3. Do include some means for people to reach you if they find your wallet. Maybe someone did find my wallet. And then she realized she couldn’t contact me, and kept it for herself. I had no email address inside. If she had looked me up on Facebook, her message would have ended up in the “other” folder, which I never look at. (Fun task: Check out your “other” folder on Facebook.) Of course, that’s assuming that the good samaritan who found your wallet is going to go to the heroic means of hunting you down on social media. Just stuff a business card in instead.
4. Do keep another credit card and cash at home. I was, for all intents and purposes, penniless when I woke up on Sunday. Well, that’s not true: I had some pennies in the catch-all mason jar by the front door. But I had no credit cards, no debit card and no cash.
My roommate graciously lent me 60 bucks. But if I had been living by myself, I would have had to call up all my friends to see who could lend me money—and also meet me near my apartment because I had no means to do anything but walk.
A better plan? If you have two credit cards, keep one at home. I now have a second credit card that I use for recurring payments like my charitable donations, which I pay off at the end of each month. My mother always told me to also keep emergency cash in the car. I don’t have a car, so now I keep $20 in … well, I’m not telling you where, but it’s somewhere in my apartment.
5. Don’t keep gift cards in your wallet.
I don’t usually do this, but I made a trip to IKEA the day before to return a chair, and they gave me store credit, but it turns out I could have just thrown the chair in the dumpster and saved myself the trip.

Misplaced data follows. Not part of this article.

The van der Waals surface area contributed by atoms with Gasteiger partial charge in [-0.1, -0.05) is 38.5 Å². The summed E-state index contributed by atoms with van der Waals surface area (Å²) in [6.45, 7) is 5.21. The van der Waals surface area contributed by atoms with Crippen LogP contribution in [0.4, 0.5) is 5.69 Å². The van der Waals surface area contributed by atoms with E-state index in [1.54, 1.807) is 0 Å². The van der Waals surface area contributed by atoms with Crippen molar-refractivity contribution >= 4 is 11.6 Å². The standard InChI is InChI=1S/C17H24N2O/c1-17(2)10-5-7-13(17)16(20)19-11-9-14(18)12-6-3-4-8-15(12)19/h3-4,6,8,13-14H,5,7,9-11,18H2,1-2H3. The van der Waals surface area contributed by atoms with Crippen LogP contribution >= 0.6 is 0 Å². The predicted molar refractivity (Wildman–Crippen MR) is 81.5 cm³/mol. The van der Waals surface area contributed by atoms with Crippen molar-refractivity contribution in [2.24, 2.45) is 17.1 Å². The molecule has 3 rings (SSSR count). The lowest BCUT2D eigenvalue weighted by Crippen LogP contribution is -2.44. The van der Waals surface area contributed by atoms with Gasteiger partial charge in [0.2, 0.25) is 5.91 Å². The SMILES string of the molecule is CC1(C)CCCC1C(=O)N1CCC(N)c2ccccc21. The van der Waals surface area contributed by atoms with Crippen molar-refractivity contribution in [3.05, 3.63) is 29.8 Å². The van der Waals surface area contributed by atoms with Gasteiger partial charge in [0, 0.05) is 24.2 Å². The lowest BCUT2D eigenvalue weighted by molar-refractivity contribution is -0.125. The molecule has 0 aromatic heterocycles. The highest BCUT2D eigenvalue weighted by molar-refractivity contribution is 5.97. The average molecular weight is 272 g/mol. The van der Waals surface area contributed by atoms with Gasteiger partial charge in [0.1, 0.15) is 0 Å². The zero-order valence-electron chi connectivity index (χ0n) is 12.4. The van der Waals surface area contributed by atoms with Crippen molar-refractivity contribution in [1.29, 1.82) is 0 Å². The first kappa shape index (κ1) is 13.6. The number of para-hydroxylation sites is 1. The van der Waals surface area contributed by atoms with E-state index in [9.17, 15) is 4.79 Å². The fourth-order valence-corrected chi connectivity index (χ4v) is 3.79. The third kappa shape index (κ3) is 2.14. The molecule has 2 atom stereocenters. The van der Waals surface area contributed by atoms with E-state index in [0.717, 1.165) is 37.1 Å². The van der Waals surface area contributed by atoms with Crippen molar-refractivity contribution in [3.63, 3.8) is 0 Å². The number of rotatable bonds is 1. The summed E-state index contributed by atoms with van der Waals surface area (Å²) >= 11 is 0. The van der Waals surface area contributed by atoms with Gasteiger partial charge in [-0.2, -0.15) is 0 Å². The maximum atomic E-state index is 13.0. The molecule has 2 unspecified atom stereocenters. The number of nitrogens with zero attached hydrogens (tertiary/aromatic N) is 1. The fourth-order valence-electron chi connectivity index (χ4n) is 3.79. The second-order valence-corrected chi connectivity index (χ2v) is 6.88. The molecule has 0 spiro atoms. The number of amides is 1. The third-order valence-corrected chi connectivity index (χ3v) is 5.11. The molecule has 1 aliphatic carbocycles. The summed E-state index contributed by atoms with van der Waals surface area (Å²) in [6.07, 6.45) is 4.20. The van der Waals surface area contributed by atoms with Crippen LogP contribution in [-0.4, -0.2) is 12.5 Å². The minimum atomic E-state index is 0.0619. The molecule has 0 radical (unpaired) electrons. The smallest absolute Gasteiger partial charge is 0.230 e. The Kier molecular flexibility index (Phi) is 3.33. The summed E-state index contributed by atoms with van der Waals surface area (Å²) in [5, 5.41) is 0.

That’s $30 I could have used for some new, low-quality kitchen utensils. Instead, take your gift cards out and put them by the front door for when you know you’ll be shopping. Or be even lazier, and use them online.
6. Do memorize your credit card number.
More advice from my mother I didn’t heed: That lovely lady from the credit card company who said she couldn’t help me until the morning? She could have, if I had been able to give her my credit card number.
Don’t be like me: Memorize your credit card number.
7. Don’t keep your out-of-state driver’s license. I moved to New York from Maryland four years ago. I don’t intend to go back. (Sorry, Annapolis. It’s not personal. I’ve found someone more fun.) I was too lazy to get a new license, even though I knew it was set to expire in a month.
I tried to fix the problem when I was already in Maryland for Thanksgiving and Christmas, but the DMV shut down before and after both holidays. So for three months I carried around my passport, which is also a really bad idea.
Because the DMV requires you to physically surrender your old license, once I lost mine, things got very complicated. I’m no expert on licensing rules, but what it came down to was my booking a round trip train ticket to Maryland so I could go to that godforsaken land of the DMV, lie, and say I still live with my parents to get my license renewed. I think I might have also committed voter fraud in the process by re-registering to vote in Maryland.
At some point soon, I really should buck up and go into the New York DMV and get another license. I really, really, really should. Especially since the train ticket set me back yet another $120 I didn’t have.